Greg Shepard's latest Stark House Press Newsletter.
We’re just a week or so away from shipping Peter Rabe’s wonderful pair of previously unpublished novels, The Silent Wall and The Return of Marvin Palaver. About The Silent Wall, Keir Graff of Booklist said that “It’s a claustrophobic noir, at times almost unbearably tense, and would certainly have a following if it had already been published.”
Cullen Gallagher’s blog, Pulp Serenade, has been revisiting some already classic Rabe books, and regarding The Return of Marvin Palaver, he says: “Funny and inventive, The Return of Marvin Palaver shows us a new side to Rabe. His hardboiled novels were always a shade witty, but here he fleshes out the humor and runs with it. A really enjoyable, quick read.”
And with the bonus of the rare Rabe short story, “Hard Case Redhead,” this volume offers not only the trademark Rabe style but different shades of this wonderful talent. It won’t disappoint. To paraphrase Frank Sinatra, “If you don’t like these books, you don’t like ice cream.”
A question: What kind of books were written by some of the paperback era’s most popular and prolific writers, that featured elements of crime, an (un)healthy dose of violence, and an even bigger dose of larger-than-life fantasy women? Here’s a hint: sometimes you wrap a Hemingway cover around them when you ride the train or take them to the doctor’s office.
Yes, they’re books that have come to be known as “sleaze” novels. While that may or may not be a good label, there is some truly entertaining fiction hiding under that umbrella that deserves to be read. The genre seems to be undergoing a bit of a resurgence lately, with books by Lawrence Block, Donald E. Westlake and others coming back into print.
We offer you a pair of books by Don Elliott, the not-so-secret pseudonym of the one and only Robert Silverberg, author of such books as Dying Inside, Nightwings, Lord Valentine’s Castle, and many, many more. Silverberg may be known primarily for his science fiction work, but he has written everything from history books to crime fiction to yes, sleaze.
The original books, Gang Girl and Sex Bum, have long been sought after by collectors and those avid few who have been working through the years to uncover and identify who wrote which of these “sleaze classics.” They’re being reprinted here together for the first time.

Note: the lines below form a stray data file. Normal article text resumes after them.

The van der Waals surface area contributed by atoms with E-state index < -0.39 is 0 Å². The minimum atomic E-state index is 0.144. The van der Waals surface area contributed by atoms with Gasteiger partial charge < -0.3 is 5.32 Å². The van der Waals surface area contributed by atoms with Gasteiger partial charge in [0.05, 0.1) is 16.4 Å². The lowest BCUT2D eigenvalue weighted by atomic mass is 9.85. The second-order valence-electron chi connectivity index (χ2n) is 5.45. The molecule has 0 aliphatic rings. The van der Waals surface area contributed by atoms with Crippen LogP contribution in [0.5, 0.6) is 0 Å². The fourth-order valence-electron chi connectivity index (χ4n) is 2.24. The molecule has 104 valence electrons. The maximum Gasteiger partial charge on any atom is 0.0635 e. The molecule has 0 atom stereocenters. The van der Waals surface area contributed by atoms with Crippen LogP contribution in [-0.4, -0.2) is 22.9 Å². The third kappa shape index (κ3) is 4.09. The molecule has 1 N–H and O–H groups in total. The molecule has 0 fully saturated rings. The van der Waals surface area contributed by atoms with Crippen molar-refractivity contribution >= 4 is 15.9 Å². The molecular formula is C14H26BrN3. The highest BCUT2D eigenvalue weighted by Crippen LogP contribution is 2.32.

As entertaining as these books are, the introduction to the book by Silverberg himself is a brilliant evocation of the times and the circumstances that gave rise to this genre. The intro itself will make you want to read these books and perhaps look for more by other favorite writers of the time. If you felt perhaps a bit uncomfortable picking up a sleaze title, Silverberg puts the books into a context that is both fascinating as a historical snapshot and gives the reader a non-apologetic enthusiasm to dip a toe in these once “forbidden” waters:
“…And because we all worked under pen names, we were free to let our inhibitions
drop away and push our characters to their limits, without worrying
about what anyone else — friends, relatives, book reviewers — might
say or think about our work. We had ourselves a ball, and got paid nicely
while we were doing it.
And also we never forgot that we were doing the fundamental thing that
writers are supposed to do: providing pleasure and entertainment for
readers who genuinely loved our work.”
-Robert Silverberg, from his introduction to the Stark House volume of Gang Girl/Sex Bum, “Those Good Old Soft-core Days”
Exciting stuff--undiscovered Rabe and re-discovered Silverberg (er, make that Don Elliott). We hope you give both a try.
And as always, you can receive these books and every new Stark House Press book fresh from the printer with our own Crime Club. See our website (www.starkhousepress.com) for details (including info on a limited time discount special for new subscribers), or shoot an e-mail to firstname.lastname@example.org. And to subscribe or unsubscribe to this newsletter, use the same address.
Greg Shepard, publisher
Stark House Press
Stark House Newsletter January 2010
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